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Over 10,000 hepatitis c patients recover through Sofosbuvir
Published on: Tuesday, June 15, 2021
By: Bernama
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Kuala Lumpur: More than 10,000 patients in Malaysia have been cured of the hepatitis C virus (HCV) after combining a new drug, Ravidasvir with an existing affordable direct-acting antiviral (DAA) medication, Sofosbuvir, within three to six months of treatment. 

The Health Ministry’s (MOH) head of Gastroenterology and Hepatology, Datuk Dr Muhammad Radzi Abu Hassan said the treatment could reduce the risk of death from the chronic liver disease and in line with Malaysia’s goal to eliminate HCV by 2030.

“This DAA is curative, hence the disease is treatable and it has changed the landscape of hepatitis C including people infected with genotype 3 of the virus, which is particularly hard to treat. 

“For me, the number of people who have been cured is a huge achievement considering the COVID-19 situation in the country and we have started it in mid-2018,” he said during a virtual press conference on the hepatitis C treatment today. 

Among the panellists were Health director-general Tan Sri Dr Noor Hisham Abdullah, Pharco Corporation (Pharco) chief executive officer Dr Sherine Helmy, Pharmaniaga Bhd (Pharmaniaga) Regulatory Affairs director Sharifah Fauziyah Syed Mohthar, Drugs for Neglected Diseases initiative (DNDi) South-East Asia director Jean-Michel Piedagnel and Third World Network director Chee Yoke Ling.

Dr Muhammad Radzi said to ensure more patients could be cured, the MOH has been conducting active screening by rolling out diagnostic tests to all health facilities and expanded to the prisons, rehabilitation centres, general practitioners and private centres.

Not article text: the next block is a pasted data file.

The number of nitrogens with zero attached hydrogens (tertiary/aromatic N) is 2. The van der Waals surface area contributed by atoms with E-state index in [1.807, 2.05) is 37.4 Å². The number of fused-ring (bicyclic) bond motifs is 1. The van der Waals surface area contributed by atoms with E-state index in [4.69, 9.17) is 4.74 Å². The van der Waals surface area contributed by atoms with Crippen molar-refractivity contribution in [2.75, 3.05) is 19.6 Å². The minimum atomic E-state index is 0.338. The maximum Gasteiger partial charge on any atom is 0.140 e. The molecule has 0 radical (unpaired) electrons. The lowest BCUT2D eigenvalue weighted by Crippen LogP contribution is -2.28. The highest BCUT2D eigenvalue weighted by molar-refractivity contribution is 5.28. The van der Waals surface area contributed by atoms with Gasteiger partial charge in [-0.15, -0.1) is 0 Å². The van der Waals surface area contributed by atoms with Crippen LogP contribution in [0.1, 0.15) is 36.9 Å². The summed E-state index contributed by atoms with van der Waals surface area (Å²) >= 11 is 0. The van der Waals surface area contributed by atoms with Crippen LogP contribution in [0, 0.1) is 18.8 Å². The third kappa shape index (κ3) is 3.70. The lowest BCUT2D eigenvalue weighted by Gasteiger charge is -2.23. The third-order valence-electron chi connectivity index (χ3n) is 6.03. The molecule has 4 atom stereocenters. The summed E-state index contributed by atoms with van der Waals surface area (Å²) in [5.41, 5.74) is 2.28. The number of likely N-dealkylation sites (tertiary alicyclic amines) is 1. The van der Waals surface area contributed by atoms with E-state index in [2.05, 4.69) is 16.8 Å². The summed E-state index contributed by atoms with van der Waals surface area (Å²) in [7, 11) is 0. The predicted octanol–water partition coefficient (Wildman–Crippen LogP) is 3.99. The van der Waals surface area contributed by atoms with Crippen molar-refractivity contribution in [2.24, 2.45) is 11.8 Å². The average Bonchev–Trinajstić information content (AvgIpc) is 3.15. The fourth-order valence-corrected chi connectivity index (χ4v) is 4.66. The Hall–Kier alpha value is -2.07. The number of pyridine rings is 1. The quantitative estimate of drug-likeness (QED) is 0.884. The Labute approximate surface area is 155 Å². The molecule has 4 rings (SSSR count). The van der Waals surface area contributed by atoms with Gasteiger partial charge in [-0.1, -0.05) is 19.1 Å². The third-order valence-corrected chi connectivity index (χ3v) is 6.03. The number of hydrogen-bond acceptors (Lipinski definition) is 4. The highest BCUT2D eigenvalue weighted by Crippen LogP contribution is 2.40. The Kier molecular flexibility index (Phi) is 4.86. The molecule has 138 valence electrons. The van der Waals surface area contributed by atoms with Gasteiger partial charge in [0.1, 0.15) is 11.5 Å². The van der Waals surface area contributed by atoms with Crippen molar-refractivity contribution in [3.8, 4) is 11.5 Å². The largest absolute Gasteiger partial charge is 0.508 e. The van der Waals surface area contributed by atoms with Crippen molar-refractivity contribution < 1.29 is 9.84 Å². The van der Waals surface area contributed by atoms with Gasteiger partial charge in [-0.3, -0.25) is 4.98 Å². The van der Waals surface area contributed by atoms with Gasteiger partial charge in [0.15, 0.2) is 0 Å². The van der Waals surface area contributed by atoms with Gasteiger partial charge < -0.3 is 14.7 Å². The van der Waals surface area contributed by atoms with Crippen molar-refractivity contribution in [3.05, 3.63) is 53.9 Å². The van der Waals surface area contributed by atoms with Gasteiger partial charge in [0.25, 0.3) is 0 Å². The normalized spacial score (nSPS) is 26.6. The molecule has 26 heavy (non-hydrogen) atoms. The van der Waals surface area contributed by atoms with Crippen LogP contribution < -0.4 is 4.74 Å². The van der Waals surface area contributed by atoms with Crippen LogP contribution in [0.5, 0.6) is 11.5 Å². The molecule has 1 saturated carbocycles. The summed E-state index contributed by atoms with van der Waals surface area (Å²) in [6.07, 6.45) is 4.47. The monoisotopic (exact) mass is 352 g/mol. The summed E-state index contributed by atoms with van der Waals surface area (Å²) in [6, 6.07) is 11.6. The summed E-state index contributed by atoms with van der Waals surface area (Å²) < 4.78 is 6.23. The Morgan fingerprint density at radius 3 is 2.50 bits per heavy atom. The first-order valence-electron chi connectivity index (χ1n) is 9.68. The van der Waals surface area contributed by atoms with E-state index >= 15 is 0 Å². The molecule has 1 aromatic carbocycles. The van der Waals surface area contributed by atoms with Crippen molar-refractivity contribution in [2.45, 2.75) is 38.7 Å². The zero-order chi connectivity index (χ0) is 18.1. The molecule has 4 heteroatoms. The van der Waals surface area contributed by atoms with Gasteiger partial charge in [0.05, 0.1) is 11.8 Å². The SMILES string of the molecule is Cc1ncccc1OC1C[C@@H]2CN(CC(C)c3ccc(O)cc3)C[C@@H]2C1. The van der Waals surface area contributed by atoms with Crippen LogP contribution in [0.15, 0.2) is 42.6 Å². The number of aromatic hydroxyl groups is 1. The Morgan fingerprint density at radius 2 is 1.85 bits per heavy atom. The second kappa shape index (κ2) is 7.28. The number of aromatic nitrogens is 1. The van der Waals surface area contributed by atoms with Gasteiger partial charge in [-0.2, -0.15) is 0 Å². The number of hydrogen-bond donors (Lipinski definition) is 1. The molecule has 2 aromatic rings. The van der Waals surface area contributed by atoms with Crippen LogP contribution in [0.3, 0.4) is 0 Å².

Ravidasvir is the first drug for HCV to be developed through South-South collaboration and with funding and clinical support from non-profit organisations.

On June 4, the Drug Control Authority (DCA) granted conditional registration for Ravida tablet 200mg (Ravidasvir Hydrochloride 200mg), a safe and effective hepatitis C treatment developed by a public-private partnership.

The partnership brought together the MOH, not-for-profit research and development organisation DNDi, Egyptian pharmaceutical company Pharco, Malaysian pharmaceutical company Pharmaniaga, and non-governmental organisation, Doctors Without Borders (MSF). Meanwhile, Dr Noor Hisham said MOH was looking into an integrated strategy that would make available the hepatitis C diagnostic testing and treatment in the community.

“Our intention now is to roll out, not only decentralisation from tertiary care to primary care, but also to make it available in all our clinics in both urban and rural areas. We have more than 3,000 clinics in Malaysia from Perlis to Tawau, Sabah.

“This is an important integrated strategy. This is how we approach using public health measures. It is very important for us to invest in public health as this is where prevention comes in and it will be a cost-saving measure for the country in the next 10 years,” he said.

Dr Noor Hisham said as the DCA had approved Ravidasvir, it would take a few months for MOH to roll out the procurement at all of its clinics by the last quarter of this year or next year.

He said MOH was also exploring the possibility of treating hepatitis C patients for only eight weeks compared to the current 12-week treatment, hence, could cut costs down to one-third.

“... looking at the cost of US$300, with the competitive market pricing, we expect to bring it down to US$200; that is our target. I think it is achievable and hopefully in years to come, it will be much cheaper. Perhaps 10 years ahead to roll out this treatment and we anticipate that it will be less than US$100,” he added. 



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A Foundation for Life
June 13, 2022



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